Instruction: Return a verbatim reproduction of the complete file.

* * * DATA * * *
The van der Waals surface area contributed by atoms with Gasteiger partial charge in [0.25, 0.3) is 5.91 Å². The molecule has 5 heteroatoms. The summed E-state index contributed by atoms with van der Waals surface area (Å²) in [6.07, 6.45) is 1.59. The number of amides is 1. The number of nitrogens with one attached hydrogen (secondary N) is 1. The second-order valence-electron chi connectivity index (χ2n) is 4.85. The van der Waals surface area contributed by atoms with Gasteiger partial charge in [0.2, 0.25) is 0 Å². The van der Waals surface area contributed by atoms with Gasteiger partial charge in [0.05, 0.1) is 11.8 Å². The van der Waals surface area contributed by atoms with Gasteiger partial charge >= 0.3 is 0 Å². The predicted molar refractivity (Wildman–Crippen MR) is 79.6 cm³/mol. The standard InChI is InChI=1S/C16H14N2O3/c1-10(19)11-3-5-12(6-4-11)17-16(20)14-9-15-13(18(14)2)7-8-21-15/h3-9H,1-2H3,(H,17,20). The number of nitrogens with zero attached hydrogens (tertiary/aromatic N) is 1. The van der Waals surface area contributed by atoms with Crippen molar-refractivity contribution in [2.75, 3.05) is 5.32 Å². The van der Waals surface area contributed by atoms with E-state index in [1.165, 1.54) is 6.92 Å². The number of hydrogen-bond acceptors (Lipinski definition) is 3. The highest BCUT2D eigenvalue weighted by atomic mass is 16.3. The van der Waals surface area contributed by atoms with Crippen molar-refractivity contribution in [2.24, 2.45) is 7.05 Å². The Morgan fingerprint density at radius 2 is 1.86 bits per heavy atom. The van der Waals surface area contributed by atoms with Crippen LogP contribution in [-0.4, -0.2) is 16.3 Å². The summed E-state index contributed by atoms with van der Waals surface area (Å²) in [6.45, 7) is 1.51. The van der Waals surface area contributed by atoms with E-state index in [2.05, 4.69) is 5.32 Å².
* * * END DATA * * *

The van der Waals surface area contributed by atoms with Gasteiger partial charge in [0.25, 0.3) is 5.91 Å². The molecule has 5 heteroatoms. The summed E-state index contributed by atoms with van der Waals surface area (Å²) in [6.07, 6.45) is 1.59. The number of amides is 1. The number of nitrogens with one attached hydrogen (secondary N) is 1. The second-order valence-electron chi connectivity index (χ2n) is 4.85. The van der Waals surface area contributed by atoms with Gasteiger partial charge in [0.2, 0.25) is 0 Å². The van der Waals surface area contributed by atoms with Gasteiger partial charge in [0.05, 0.1) is 11.8 Å². The van der Waals surface area contributed by atoms with Gasteiger partial charge >= 0.3 is 0 Å². The predicted molar refractivity (Wildman–Crippen MR) is 79.6 cm³/mol. The standard InChI is InChI=1S/C16H14N2O3/c1-10(19)11-3-5-12(6-4-11)17-16(20)14-9-15-13(18(14)2)7-8-21-15/h3-9H,1-2H3,(H,17,20). The number of nitrogens with zero attached hydrogens (tertiary/aromatic N) is 1. The van der Waals surface area contributed by atoms with Crippen molar-refractivity contribution in [2.75, 3.05) is 5.32 Å². The van der Waals surface area contributed by atoms with E-state index in [1.165, 1.54) is 6.92 Å². The number of hydrogen-bond acceptors (Lipinski definition) is 3. The highest BCUT2D eigenvalue weighted by atomic mass is 16.3. The van der Waals surface area contributed by atoms with Crippen molar-refractivity contribution in [2.24, 2.45) is 7.05 Å². The Morgan fingerprint density at radius 2 is 1.86 bits per heavy atom. The van der Waals surface area contributed by atoms with Crippen LogP contribution in [-0.4, -0.2) is 16.3 Å². The summed E-state index contributed by atoms with van der Waals surface area (Å²) in [6.45, 7) is 1.51. The van der Waals surface area contributed by atoms with E-state index in [2.05, 4.69) is 5.32 Å².